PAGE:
It’s a slow news day, and that might be good since it’s been at least one day without somebody shooting up a bunch of people or running them over with a truck. (Whoops—I spoke too soon. I just learned that a Palestinian apparently drove a truck into a group of Israeli soldiers in Jerusalem this morning, killing 4 and injuring 15. A spokesman for Hamas called it “a heroic act.”)
Today’s bit of news, which seems to be reported mainly on business sites, is about Monica Crowley, former political columnist and Fox News commentator, now about to become Donald Trump’s senior director of strategic communications for the National Security Council. That’s an important position, but, according to CNN, who broke the story, Crowley may have compromised herself with extensive plagiarism in a four-year old book.
Conservative author and television personality Monica Crowley, whom Donald Trump has tapped for a top national security communications role, plagiarized large sections of her 2012 book, a CNN KFile review has found.
The review of Crowley’s June 2012 book, “What The (Bleep) Just Happened,” found upwards of 50 examples of plagiarism from numerous sources, including the copying with minor changes of news articles, other columnists, think tanks, and Wikipedia. The New York Times bestseller, published by the HarperCollins imprint Broadside Books, contains no notes or bibliography.
According to the Washington Post, the publisher has no comment, and Trump’s people are defending her, though the passages above (and at CNN) are pretty damning.
The publisher, HarperCollins’ Broadside Books, had no comment on the CNN report.
Crowley has been named Trump’s director of communications for the White House’s National Security Council.
In response to the CNN report, a Trump transition spokesperson commended Crowley for her “exceptional insight and thoughtful work on how to turn this country around” and said that is “exactly why she will be serving in the administration.”
The Trump transition team says any attempt to discredit Crowley “is nothing more than a politically motivated attack that seeks to distract from the real issues facing this country.”
This isn’t the first time that Crowley has been accused of plagiarism. In August of 1999, she published a piece in the Wall Street Journal, “The Day Nixon said goodbye,” which had plagiarized bits from an article published 11 years earlier. Slate reported this, gave examples of the purportedly purloined prose, and was surprised to see that the accusation quickly disappeared from the news:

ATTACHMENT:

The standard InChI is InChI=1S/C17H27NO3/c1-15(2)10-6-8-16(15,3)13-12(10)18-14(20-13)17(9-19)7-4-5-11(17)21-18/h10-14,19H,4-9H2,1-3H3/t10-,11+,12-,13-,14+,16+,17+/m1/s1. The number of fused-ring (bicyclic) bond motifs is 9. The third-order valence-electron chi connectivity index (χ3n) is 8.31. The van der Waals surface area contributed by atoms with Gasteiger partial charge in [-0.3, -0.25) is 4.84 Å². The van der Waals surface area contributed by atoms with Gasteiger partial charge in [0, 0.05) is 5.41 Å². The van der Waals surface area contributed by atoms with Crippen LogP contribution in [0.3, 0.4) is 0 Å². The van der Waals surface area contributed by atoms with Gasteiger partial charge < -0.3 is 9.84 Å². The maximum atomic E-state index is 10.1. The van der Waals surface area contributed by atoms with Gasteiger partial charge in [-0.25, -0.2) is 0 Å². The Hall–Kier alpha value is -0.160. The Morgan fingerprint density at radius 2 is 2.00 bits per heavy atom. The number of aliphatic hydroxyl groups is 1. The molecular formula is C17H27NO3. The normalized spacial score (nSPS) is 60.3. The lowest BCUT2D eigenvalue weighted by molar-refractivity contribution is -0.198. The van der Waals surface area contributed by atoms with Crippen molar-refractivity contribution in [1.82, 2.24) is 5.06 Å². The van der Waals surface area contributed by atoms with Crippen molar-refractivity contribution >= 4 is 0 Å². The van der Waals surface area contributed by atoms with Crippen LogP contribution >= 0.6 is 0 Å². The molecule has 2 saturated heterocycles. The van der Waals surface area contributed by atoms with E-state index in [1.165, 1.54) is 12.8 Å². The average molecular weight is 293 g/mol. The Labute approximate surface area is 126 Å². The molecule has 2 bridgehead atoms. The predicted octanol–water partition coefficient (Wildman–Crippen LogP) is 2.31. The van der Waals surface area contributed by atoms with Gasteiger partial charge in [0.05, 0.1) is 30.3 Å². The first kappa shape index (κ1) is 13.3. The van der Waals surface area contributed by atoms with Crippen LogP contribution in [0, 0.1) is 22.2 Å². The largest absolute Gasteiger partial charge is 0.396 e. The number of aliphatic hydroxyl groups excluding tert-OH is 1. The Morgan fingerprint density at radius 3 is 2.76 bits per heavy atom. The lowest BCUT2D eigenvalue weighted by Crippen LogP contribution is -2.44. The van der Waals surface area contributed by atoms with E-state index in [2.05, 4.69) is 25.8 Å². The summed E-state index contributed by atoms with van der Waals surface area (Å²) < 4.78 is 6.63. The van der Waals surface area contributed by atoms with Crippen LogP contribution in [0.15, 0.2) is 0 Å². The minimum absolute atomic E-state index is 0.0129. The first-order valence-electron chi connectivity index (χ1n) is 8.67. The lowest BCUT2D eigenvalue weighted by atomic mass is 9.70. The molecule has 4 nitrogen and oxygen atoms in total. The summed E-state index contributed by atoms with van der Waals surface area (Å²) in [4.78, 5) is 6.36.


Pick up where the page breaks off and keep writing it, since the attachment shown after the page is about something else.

Four days later, the Journal ran an editor’s note that read as follows: “There are striking similarities in phraseology between “The Day Richard Nixon Said Goodbye,” [the column doesn’t give his first name] an editorial feature Monday by Monica Crowley, and a 1988 article by Paul Johnson in Commentary magazine … Had we known of the parallels, we would not have published the article.”
Like the case of Jonah Lehrer, who was fired from The New Yorker after apparent serial plagiarism, it seems that if you’re not caught, you can just keep on doing the same thing.
What strikes me is that Crowley wasn’t caught. I’m not sure whether book publishers have any system in place to look for plagiarism, but it’s pretty damn easy in these days of Googling. Established authors who have been vetted might not have to undergo this kind of scrutiny, but surely there should be a way to do random checks of books by first-time authors.
My guess is that Trump won’t dump her; after all, plagiarism is just a minor sin in the Trumpian panoply of malfeasance. But surely she should be discredited as an author, and HarperCollins should either retract the book or reissue it after the stolen words are purged.